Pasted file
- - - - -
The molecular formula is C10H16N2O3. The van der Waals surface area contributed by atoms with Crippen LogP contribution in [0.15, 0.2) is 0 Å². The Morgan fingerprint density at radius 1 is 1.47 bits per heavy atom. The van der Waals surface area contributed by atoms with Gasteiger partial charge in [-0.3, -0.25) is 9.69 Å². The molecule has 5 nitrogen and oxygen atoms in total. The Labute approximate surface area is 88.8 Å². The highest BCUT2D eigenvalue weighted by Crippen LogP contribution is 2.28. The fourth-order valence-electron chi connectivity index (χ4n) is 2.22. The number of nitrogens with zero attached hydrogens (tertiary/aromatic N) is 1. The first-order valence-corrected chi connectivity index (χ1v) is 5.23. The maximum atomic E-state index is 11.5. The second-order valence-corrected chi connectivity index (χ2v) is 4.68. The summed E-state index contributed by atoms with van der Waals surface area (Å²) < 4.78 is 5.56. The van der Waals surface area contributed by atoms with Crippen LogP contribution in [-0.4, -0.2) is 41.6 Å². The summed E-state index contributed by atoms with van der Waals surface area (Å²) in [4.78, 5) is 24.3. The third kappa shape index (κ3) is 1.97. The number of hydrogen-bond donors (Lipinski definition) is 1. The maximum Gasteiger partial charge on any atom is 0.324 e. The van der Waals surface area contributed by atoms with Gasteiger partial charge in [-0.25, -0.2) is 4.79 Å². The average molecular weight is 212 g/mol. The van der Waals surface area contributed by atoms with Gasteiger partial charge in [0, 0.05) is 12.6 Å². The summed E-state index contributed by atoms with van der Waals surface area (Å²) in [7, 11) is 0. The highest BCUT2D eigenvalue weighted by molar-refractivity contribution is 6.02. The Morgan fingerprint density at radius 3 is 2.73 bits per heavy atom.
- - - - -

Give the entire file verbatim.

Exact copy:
The molecular formula is C10H16N2O3. The van der Waals surface area contributed by atoms with Crippen LogP contribution in [0.15, 0.2) is 0 Å². The Morgan fingerprint density at radius 1 is 1.47 bits per heavy atom. The van der Waals surface area contributed by atoms with Gasteiger partial charge in [-0.3, -0.25) is 9.69 Å². The molecule has 5 nitrogen and oxygen atoms in total. The Labute approximate surface area is 88.8 Å². The highest BCUT2D eigenvalue weighted by Crippen LogP contribution is 2.28. The fourth-order valence-electron chi connectivity index (χ4n) is 2.22. The number of nitrogens with zero attached hydrogens (tertiary/aromatic N) is 1. The first-order valence-corrected chi connectivity index (χ1v) is 5.23. The maximum atomic E-state index is 11.5. The second-order valence-corrected chi connectivity index (χ2v) is 4.68. The summed E-state index contributed by atoms with van der Waals surface area (Å²) < 4.78 is 5.56. The van der Waals surface area contributed by atoms with Crippen LogP contribution in [-0.4, -0.2) is 41.6 Å². The summed E-state index contributed by atoms with van der Waals surface area (Å²) in [4.78, 5) is 24.3. The third kappa shape index (κ3) is 1.97. The number of hydrogen-bond donors (Lipinski definition) is 1. The maximum Gasteiger partial charge on any atom is 0.324 e. The van der Waals surface area contributed by atoms with Gasteiger partial charge in [-0.25, -0.2) is 4.79 Å². The average molecular weight is 212 g/mol. The van der Waals surface area contributed by atoms with Gasteiger partial charge in [0, 0.05) is 12.6 Å². The summed E-state index contributed by atoms with van der Waals surface area (Å²) in [7, 11) is 0. The highest BCUT2D eigenvalue weighted by molar-refractivity contribution is 6.02. The Morgan fingerprint density at radius 3 is 2.73 bits per heavy atom.